Tobacco use kills more than 500,000 people in the United States each year. Although the use of cigarettes has declined, the use of other tobacco products has remained steady. Waterpipe smoking is a common form of tobacco smoking after cigarettes in the U.S. In fact, in 2007 the American Lung Association issued a policy alert to warn consumers about this first new tobacco trend of the 21st century. Few studies have been conducted on waterpipe smoking to investigate its harmful effects. Furthermore, no known studies have evaluated treatments for smoking cessation in waterpipe smokers. This project has two parts: 1) career development and training of a public health nurse scientist to build the research skills and background necessary to conduct innovative and rigorous research around waterpipe smoking prevention and 2) an analog study to test the role of contingency management (CM) in promoting abstinence from waterpipe smoking for 5 weeks verified by salivary cotinine and to characterize self-reported nicotine withdrawal symptoms. Based on the alarming growth rate over a short period of time in waterpipe tobacco smoking, there is a critical need for clinical research to investigate treatment modalities targeting smoking cessation for waterpipe smokers. Given the evidence for the role of CM in promoting abstinence from many types of drug use, investigation of the utility of CM for waterpipe smoking cessation is important and timely. Although Nicotine Replacement Therapy (NRT) is the mainstay treatment for treating nicotine dependence delivered through cigarettes, the intermittent use patterns that characterize waterpipe smoking suggest that CM may be more effective in promoting waterpipe smoking cessation. Ultimately, this line of research will help public health nurses to improve the health of the public through an innovative approach to treatment of waterpipe smoking and is an important and timely step towards meeting the tobacco objective for Healthy People 2020. To this end, the evidence based knowledge generated in this study may assist in the translation of the treatment program into public health practice.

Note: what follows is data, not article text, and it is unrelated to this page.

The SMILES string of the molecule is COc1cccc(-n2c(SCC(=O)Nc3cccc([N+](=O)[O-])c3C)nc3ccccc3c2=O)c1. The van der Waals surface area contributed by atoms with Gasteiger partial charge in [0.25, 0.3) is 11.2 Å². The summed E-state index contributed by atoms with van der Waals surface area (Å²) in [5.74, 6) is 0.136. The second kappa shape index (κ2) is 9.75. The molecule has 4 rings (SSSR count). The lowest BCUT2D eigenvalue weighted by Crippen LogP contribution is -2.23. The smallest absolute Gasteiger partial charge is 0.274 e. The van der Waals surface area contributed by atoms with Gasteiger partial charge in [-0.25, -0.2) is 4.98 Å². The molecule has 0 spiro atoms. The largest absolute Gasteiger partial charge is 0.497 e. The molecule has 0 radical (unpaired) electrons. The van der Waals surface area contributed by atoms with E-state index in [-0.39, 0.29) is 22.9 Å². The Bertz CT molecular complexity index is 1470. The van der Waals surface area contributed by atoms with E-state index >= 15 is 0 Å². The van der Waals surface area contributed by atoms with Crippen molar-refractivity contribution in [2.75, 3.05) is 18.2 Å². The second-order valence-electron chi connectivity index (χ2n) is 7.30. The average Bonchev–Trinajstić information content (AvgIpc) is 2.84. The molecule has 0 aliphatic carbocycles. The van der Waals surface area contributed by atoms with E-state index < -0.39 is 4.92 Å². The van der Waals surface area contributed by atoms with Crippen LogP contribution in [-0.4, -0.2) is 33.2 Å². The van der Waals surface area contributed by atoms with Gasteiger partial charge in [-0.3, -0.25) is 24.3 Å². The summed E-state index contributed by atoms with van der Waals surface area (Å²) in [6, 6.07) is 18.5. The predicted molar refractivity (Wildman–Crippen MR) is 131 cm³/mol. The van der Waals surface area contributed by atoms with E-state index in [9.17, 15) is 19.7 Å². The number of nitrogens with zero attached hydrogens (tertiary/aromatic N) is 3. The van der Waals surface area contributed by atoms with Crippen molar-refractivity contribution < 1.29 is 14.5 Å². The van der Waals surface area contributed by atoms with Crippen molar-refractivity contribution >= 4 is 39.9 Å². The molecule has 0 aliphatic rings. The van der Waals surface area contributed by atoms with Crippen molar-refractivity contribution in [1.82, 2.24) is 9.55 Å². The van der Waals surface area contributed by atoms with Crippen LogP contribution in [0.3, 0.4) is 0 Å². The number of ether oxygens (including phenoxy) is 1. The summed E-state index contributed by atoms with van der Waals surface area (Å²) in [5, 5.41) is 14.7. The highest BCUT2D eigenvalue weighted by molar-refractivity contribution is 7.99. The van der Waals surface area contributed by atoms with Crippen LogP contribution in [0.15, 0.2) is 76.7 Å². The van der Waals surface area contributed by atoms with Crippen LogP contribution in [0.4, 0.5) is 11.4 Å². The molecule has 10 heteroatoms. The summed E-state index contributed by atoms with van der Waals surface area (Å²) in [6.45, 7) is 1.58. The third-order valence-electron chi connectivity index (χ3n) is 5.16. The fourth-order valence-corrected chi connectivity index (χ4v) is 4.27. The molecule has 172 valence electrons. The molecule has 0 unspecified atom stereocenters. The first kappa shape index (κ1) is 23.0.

Public Health Relevance

Based on the alarming growth rate over a short period of time in waterpipe tobacco smoking, there is a critical need for clinical research to investigate treatment modalities targeting smoking cessation for waterpipe smokers. Investigation of the utility of contingency management in promoting waterpipe smoking cessation is important for meeting the tobacco objective for Health People 2020 and may assist in the translation of a treatment program into public health practice.

Agency
National Institute of Health (NIH)
Type
Research Scientist Development Award - Research & Training (K01)
Project #
5K01DA037661-02
Application #
8733148
Study Section
Nursing Science Review Committee (NRRC)
Program Officer
Grossman, Debra
Project Start
Project End
Budget Start
Budget End
Support Year
2
Fiscal Year
2014
Total Cost
Indirect Cost
Name
Washington State University
Department
None
Type
Schools of Nursing
DUNS #
City
Pullman
State
WA
Country
United States
Zip Code
99164
Shishani, Kawkab; Howell, Donelle; McPherson, Sterling et al. (2014) Young adult waterpipe smokers: Smoking behaviors and associated subjective and physiological effects. Addict Behav 39:1113-9